The second major difference is that whilst the errors from the MonkmanGrant relation shown in Table 5 are normally distributed and homoscedastic (Ei = 0.13, H, = O24) and the relationship is linear (& = O17), there appears to be a dependency of this relationship on temperature. In Table 6 the parameter in front of the dummy variable associated with a temperature of 813K (Bi) appears statistically significant at the 5% level. Thus the intercept of the relationship increases by 0.50 from the zero value at a temperature of 783K. In Fig. 8 two solid lines are shownthe higher one for the (lowest 36 failure times) data obtained at 813K and the lower one for the (lowest 36 failure time) data obtained at all other temperatures. The data points associated with a
5% Critical value for LDi
In(tF) = 14.814, K= 783
5 10 15 20 25 30 35 40 45 50 55
Index of ordered failure times
Fig. 6(a). Likelihood distance estimates from the MonkmanGrant relation (Batch B).
1
0.9
0.8
07
06
0.5 ::
2 0.4
0.:
0.:
0:
I
0
MonkmanGrant empirical relation 189
_ _ _. _ _.. _ _ _  _ _ ̂. _ _.., . _ .. .___ .__ . ... ..   
In(tF) = 14.814, K= 783
Index of ordered failure times
Fig. 6(b). Plot of l,,, against the index of ordered failure times (Batch B).
Table 5. Least squares estimates for the MonkmanGrant influential data points in batch B) a number of relation using Batch B test data (assuming k = m) conclusions can be identified.
3’ B nz o
Estimated parameter 0.706 0.494 0.859 0.411 t statistic 1.32  26.09* 10.14"
R2 = 93.16%
* Statistically significant at the 5% significance level, t statistically significant at the 10% significance level. R2 is the coefficient of determination.
temperature of 813K (circles) are consistently above the lower solid line and fit better around the upper line.
The third major difference is that the predictive ability of the MonkmanGrant relation shown in Table 6 is slightly poorer for batch B. This shows up in Table 7 where one prediction is significantly in error at the 5% level and two at the 20% level. However, there is no tendency for the predictive errors to increase with higher failure times. This is seen clearly in Fig. 8.
i. Rupture times appear to be log normally distributed over the range of accelerated test conditions.
ii. Over the range of accelerated test conditions the MonkmanGrant relation appeared to be linear. Whilst there was no evidence that the variability in creep rupture life depended on the minimum creep rate, temperature conditions do appear to influence the intercept of the relation.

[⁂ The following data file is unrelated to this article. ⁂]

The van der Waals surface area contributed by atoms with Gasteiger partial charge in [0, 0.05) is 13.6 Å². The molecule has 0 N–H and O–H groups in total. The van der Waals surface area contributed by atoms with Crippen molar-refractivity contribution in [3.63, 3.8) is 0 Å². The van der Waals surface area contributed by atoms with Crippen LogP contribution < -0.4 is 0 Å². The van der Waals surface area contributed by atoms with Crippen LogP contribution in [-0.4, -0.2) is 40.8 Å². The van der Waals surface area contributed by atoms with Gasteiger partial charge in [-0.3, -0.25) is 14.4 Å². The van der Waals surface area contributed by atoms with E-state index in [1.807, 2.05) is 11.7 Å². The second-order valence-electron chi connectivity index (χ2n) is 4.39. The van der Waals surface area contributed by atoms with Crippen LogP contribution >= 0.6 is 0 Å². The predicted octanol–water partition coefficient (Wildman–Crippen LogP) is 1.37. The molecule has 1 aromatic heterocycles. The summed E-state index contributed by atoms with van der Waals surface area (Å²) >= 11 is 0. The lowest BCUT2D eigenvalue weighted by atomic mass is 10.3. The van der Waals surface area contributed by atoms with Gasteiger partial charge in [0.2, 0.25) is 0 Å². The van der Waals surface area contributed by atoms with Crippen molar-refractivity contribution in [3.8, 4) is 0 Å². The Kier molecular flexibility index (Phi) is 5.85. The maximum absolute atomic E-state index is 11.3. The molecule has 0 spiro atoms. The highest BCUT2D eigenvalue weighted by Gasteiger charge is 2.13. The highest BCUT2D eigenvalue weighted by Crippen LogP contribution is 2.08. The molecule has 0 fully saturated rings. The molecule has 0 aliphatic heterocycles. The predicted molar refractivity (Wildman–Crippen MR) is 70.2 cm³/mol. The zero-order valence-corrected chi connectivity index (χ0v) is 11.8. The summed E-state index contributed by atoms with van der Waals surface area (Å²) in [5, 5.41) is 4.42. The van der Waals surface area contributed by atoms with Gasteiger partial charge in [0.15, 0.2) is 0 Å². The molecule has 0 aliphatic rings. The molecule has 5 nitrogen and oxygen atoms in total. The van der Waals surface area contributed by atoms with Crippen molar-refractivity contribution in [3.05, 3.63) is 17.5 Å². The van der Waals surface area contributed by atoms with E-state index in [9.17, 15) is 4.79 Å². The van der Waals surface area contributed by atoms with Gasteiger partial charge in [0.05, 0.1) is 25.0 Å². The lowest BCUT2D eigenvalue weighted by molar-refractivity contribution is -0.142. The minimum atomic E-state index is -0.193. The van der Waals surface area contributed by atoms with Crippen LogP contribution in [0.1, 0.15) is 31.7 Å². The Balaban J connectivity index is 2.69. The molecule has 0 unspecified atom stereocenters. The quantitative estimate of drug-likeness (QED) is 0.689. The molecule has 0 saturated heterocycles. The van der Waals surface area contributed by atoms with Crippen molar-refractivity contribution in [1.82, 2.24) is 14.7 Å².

iii. Perhaps most importantly as far as extrapolation is concerned, the predictive ability of the Monkman Grant relation appears to be good. There was no evidence to suggest that the estimated relation consistently over or underestimated the higher failure times obtained in each batch of tests.
This last conclusion suggests that the Monkman Grant relation should be subjected to a more stringent set of extrapolation tests. Namely that the relations identified over the accelerated test conditions of this paper should be used to extrapolate out to 10” and 1O’h for rupture life. It is the intention of this author to investigate such issues in the near future.
6 CONCLUSIONS
ACKNOWLEDGEMENTS Whilst some batch to batch differences were identified in the MonkmanGrant relation and in the data sets themselves (most disturbing being some highly
The author would like to thank Professor R. W. Evans of the IRCSwansea for access to, and permission to
90 M. Evans
ra
ln(tF) = 14.8
5 1 k ‘7
.I
Fig. 7. The MonkmanGrant relation for 2.25Cr1Mo steel tubes (Batch B).
Table 6. Assessing the temperature dependency of the MonkmanGrant relation (Batch B)
B’ m CT B; BS B; &
Estimated parameter 0.588 0.842 0.36 0.498 0.109 0.203 0.221 t statistic 1.0 25.95* 264x 0.57 1.13 1.06
R= = 95.16%
* Statistically significant at the 5% significance level, t statistically significant at the 10% significance level. R ’ is the coefficient of determinant. B’ is the intercept associated with a temperature of 783K. B’ + B; is the intercept associated with a temperature of 873K.
12
i
2
17
8 18 1
$ 19
2 20
21
NATURAL LOG OF FAlLUFZ TIME In&), s ,
\ 9 11 1 1
‘14 1 1 19
. l ’
,e
f
n 783K  ._
l 8I3K l r. 1 '\ l
A 838K '.. . . '\
4 /
 873K
I step ahead pre.5ctmns (excluding 8 13K) I ‘...
 lstepahead pddmm(at8l3Kody~ I
/
I / I
Fig. 8. Predictive capability of the MonkmanGrant relation (Batch B).
MonkmanGrant empirical relation 191
Table 7. Predictive capabilitjl of the Monkman Grant relation (Batch B)
Index W,), MF), ’ e, CL
37 14.038 14.061 0.023 38 14.074 13.625 0.449 39 14.149 13873 O276 40 14.222 13.823 0.399 41 14.352 14.576 0.224 42 14.426 14.151 0.275 43 14.518 14.517 0.001 44 14.648 14.967 0.151 45 14.703 14.607 0.096 46 14.74 14.359 0.381 47 14851 14.111 0.74 48 15.092 15.072 0.02 49 15.332 15.102 0.23 50 15.369 15.191 0.178 51 16.183 15,191 0.992 52 16.312 15.567 0.745 53 16.46 16.49 0.03
0.‘057 1.1 0.608 0.967 0.526 0.602 0.003 0.354 0.208 0.904 1.623$ 0.045 0.482 0.402 2.239” 1,639$ O”O57
* Statistically significant at the 5% significance level, t statistically significant at the 10% significance level, !: statistically significant at the 20% significance level.
use, the extensive set of test results contained within their creep data bank.